Instead of ruling with skill and deftness, what comes out of the 28th floor of Komtar, where Lim sits, is a steady rush of statements blaming the previous government or baiting its arch foes, MCA or Gerakan.

While the rank-and-file party members throughout the country will be pleased with the constant baiting game, some of his own party members in Penang, who are either born in Penang or have put deep roots in the state, are not amused.

A Universiti Kebangsaan Malaysia political analyst said: “I think the Chief Minister is in the process of transformation. He needs to act and talk more like a CM because right now he can't shed his combative, street fighter behaviour.”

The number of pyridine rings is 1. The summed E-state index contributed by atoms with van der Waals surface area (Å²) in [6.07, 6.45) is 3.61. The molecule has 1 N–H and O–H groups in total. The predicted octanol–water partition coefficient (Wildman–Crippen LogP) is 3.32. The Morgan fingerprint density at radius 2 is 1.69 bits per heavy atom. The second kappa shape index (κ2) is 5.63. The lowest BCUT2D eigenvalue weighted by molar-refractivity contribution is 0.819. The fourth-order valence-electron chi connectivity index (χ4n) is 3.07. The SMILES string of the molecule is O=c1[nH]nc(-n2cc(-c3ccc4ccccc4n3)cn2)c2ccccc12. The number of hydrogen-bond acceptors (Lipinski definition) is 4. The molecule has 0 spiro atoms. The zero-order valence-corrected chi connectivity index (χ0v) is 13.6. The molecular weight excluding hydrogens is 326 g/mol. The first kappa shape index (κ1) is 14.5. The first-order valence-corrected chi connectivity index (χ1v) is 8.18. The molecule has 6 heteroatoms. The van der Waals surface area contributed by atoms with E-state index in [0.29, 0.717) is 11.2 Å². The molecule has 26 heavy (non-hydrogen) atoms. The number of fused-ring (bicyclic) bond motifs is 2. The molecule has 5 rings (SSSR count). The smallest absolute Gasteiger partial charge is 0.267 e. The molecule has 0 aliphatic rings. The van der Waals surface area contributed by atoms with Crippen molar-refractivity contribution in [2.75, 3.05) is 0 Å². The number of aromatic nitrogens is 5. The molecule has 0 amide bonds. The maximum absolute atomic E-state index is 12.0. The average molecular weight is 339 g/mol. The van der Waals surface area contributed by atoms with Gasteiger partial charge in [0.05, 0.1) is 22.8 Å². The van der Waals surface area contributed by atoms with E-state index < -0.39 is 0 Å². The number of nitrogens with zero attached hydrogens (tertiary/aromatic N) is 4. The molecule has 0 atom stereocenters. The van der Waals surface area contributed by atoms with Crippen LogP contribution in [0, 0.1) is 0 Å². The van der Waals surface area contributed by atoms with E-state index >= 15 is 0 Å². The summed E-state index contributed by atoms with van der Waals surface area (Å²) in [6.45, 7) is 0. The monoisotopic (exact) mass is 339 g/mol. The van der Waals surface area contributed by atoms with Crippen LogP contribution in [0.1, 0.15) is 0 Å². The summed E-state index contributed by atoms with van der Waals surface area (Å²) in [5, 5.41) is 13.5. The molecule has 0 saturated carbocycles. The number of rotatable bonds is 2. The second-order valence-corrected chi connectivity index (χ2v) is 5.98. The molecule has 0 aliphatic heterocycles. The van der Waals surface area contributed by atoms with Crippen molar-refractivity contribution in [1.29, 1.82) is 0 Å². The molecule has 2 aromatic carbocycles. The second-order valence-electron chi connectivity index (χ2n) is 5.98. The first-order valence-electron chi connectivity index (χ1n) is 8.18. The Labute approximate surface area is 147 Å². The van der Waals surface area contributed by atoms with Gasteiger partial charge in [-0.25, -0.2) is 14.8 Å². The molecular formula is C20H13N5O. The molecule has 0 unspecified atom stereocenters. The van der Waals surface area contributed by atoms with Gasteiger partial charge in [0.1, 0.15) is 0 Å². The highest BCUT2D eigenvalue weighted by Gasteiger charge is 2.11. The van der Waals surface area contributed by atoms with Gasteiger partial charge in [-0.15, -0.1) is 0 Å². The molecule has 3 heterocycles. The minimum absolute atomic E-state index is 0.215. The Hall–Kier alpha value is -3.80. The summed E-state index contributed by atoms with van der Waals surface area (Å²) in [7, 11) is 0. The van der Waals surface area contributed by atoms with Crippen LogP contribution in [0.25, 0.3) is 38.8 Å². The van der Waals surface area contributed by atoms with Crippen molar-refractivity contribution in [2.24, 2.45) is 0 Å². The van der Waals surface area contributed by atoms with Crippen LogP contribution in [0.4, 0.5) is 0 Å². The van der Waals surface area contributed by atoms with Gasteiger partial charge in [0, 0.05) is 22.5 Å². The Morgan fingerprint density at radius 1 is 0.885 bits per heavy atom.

Middle-class Penangites, whose living environment and homes are being threatened by hillside development, are not pleased. They want the state government to come to grips with this emotive issue.

It does not matter which government gave the approvals, what is more important is what is being done to put matters right.

The Chief Minister is caught in his own blame game, unable to get out of it to address the concerns of the people while some of his colleagues try their best to address the issues.

They hold dialogues, express concern and vow to do something about hillside development. But the statements coming out of the 28th floor just get more combative and provoking.

While the party's rank-and-file is happy, the statements infuriate the house-owning voters of Penang.